Hola from El Paso, Texas.

Tension remains high in the primary mortgage market as mortgage rates have extended their losing streak.  We're in a tough spot here...

We expected our float boats to take on some water last week after a much better than expected October Employment Situation Report, but I have to admit, the speed and size of the sell off has been surprising.   The past two sessions have been particularly painful for consumers.

The best conventional/FHA/VA 30 year fixed mortgage rates have risen into the 4.25% to 4.50% range for well-qualified borrowers.  The best conventional/FHA/VA  15 year fixed mortgage rates have risen into a range between 3.500% and 3.875%. I STILL won't endorse an ARM.

Important Mortgage Rate Disclaimer:  Loan originators will only be able to offer these rates on agency conforming loan amounts to borrowers who are have a middle FICO score over 740 and enough equity in their home to qualify for a refinance or a large enough savings to cover their down payment and closing costs. If the terms of your loan trigger any risk-based loan level pricing adjustments (LLPAs), your rate quote will be higher. If you do not fall into the "perfect borrower" category, make sure you ask your loan originator for an explanation of the characteristics that make your loan more expensive. "No point" loan doesn't mean "no cost" loan. The best 30 year fixed conventional/FHA/VA mortgage rates still include closing costs such as:  third party fees +  title charges  + transfer and recordation + escrows (things like upfront MIP (if required), property taxes, homeowners insurance, accrued interest)".

The question everybody wants answered is whether or not this bond market sell off reflects a shift in fundemental outlooks and if it's going to continue.

Politicians and anti-QEII economists alike are getting much media airtime and they are using it to bash the Fed's plan to combat high unemployment and the disinflationary pressures that come along with it. This has led many a main streeter to question the program's effectiveness which, in the process, has put the Fed's credibility at stake and further intensified a bearish technical bias in the bond market. That's our main culprit in my view, the fire alarm has been pulled in an overcrowded movie theater and investors are running for the exits.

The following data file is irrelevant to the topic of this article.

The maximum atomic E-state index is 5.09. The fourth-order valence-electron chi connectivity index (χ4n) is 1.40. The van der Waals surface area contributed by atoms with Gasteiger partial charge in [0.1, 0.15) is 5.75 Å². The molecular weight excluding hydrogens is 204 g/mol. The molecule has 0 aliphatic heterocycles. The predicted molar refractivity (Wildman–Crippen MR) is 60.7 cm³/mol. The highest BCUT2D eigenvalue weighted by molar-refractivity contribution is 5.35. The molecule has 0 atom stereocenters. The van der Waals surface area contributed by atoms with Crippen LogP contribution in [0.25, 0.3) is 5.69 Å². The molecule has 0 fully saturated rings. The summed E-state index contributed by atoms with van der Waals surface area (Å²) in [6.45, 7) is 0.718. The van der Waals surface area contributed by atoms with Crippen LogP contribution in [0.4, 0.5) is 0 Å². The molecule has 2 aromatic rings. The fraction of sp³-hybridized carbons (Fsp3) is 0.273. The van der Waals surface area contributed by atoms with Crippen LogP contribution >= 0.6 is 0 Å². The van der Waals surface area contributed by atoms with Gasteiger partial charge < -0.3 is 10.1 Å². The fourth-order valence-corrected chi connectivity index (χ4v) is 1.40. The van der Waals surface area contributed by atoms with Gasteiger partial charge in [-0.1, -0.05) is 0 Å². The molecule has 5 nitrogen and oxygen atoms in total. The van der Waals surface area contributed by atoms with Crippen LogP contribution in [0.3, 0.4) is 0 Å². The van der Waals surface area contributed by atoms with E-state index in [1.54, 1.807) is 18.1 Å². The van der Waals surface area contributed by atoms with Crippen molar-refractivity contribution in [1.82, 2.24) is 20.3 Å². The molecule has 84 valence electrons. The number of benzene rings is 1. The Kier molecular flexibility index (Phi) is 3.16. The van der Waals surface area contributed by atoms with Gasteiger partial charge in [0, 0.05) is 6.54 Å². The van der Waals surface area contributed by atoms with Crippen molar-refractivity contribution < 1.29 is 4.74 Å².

We can actually trace this weakness back to some behavior we witnessed leading up to the November 3 FOMC meeting. We're experiencing a "buy the rumor, sell the news" spike in interest rates. The bond market got over-exuberant about QEII and although we enjoyed one day of aggressive mortgage rate rallying immediately following the FOMC meeting, the post-QEII trade has not been consumer friendly. The good news is the "pain trade" playing out is part of the healing process. It balances out the number of buyers and sellers in the bond market, which has been dominated by sellers lately. It allows the bond market to reset itself and start fresh.

MUST READ: Buy the Rumor Sell the News. Bond Market Resets. Pain Trade Plays Out

As mentioned above, this liquidation of long trading positions is a necessary evil in the recovery process. That cleansing process was once again evident today in the bond market and it might continue to play out over the next few days, but once it's washed out, I think we'll at least see 4.25% no cost loans on the board again. When that occurs we'll revisit the notion of mortgage rates moving back below 4.00% again...until then we're stuck in a waiting game...